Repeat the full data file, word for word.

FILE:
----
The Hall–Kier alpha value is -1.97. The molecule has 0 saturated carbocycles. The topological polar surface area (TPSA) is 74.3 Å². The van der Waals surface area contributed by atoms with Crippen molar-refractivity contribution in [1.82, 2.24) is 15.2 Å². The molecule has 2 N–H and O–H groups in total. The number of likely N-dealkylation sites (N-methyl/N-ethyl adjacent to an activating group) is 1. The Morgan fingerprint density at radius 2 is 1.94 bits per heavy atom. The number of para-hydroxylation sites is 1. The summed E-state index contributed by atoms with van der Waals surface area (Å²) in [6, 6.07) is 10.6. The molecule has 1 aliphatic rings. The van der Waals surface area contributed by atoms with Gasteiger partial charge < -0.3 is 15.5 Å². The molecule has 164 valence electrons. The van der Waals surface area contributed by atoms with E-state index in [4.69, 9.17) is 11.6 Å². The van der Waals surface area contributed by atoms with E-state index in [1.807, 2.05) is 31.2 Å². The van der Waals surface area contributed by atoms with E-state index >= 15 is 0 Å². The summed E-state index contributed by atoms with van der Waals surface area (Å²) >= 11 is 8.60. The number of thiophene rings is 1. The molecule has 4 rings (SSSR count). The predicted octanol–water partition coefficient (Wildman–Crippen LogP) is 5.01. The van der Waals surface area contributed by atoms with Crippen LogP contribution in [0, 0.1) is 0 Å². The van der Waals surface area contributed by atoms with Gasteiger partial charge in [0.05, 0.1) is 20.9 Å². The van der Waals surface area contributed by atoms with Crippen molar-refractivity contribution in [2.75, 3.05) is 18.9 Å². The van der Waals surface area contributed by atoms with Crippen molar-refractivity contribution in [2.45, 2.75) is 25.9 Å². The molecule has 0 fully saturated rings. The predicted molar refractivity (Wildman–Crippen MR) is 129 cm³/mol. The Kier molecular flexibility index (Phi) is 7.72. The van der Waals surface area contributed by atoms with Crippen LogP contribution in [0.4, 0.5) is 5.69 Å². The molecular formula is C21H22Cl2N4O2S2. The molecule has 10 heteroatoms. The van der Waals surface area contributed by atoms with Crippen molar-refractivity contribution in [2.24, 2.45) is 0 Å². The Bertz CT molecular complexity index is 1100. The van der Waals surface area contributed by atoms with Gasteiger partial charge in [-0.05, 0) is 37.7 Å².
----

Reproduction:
The Hall–Kier alpha value is -1.97. The molecule has 0 saturated carbocycles. The topological polar surface area (TPSA) is 74.3 Å². The van der Waals surface area contributed by atoms with Crippen molar-refractivity contribution in [1.82, 2.24) is 15.2 Å². The molecule has 2 N–H and O–H groups in total. The number of likely N-dealkylation sites (N-methyl/N-ethyl adjacent to an activating group) is 1. The Morgan fingerprint density at radius 2 is 1.94 bits per heavy atom. The number of para-hydroxylation sites is 1. The summed E-state index contributed by atoms with van der Waals surface area (Å²) in [6, 6.07) is 10.6. The molecule has 1 aliphatic rings. The van der Waals surface area contributed by atoms with Gasteiger partial charge < -0.3 is 15.5 Å². The molecule has 164 valence electrons. The van der Waals surface area contributed by atoms with E-state index in [4.69, 9.17) is 11.6 Å². The van der Waals surface area contributed by atoms with E-state index in [1.807, 2.05) is 31.2 Å². The van der Waals surface area contributed by atoms with E-state index >= 15 is 0 Å². The summed E-state index contributed by atoms with van der Waals surface area (Å²) >= 11 is 8.60. The number of thiophene rings is 1. The molecule has 4 rings (SSSR count). The predicted octanol–water partition coefficient (Wildman–Crippen LogP) is 5.01. The van der Waals surface area contributed by atoms with Crippen LogP contribution in [0, 0.1) is 0 Å². The van der Waals surface area contributed by atoms with Gasteiger partial charge in [0.05, 0.1) is 20.9 Å². The van der Waals surface area contributed by atoms with Crippen molar-refractivity contribution in [2.75, 3.05) is 18.9 Å². The van der Waals surface area contributed by atoms with Crippen molar-refractivity contribution in [2.45, 2.75) is 25.9 Å². The molecule has 0 fully saturated rings. The predicted molar refractivity (Wildman–Crippen MR) is 129 cm³/mol. The Kier molecular flexibility index (Phi) is 7.72. The van der Waals surface area contributed by atoms with Crippen LogP contribution in [0.4, 0.5) is 5.69 Å². The molecular formula is C21H22Cl2N4O2S2. The molecule has 10 heteroatoms. The van der Waals surface area contributed by atoms with Crippen molar-refractivity contribution in [2.24, 2.45) is 0 Å². The Bertz CT molecular complexity index is 1100. The van der Waals surface area contributed by atoms with Gasteiger partial charge in [-0.05, 0) is 37.7 Å².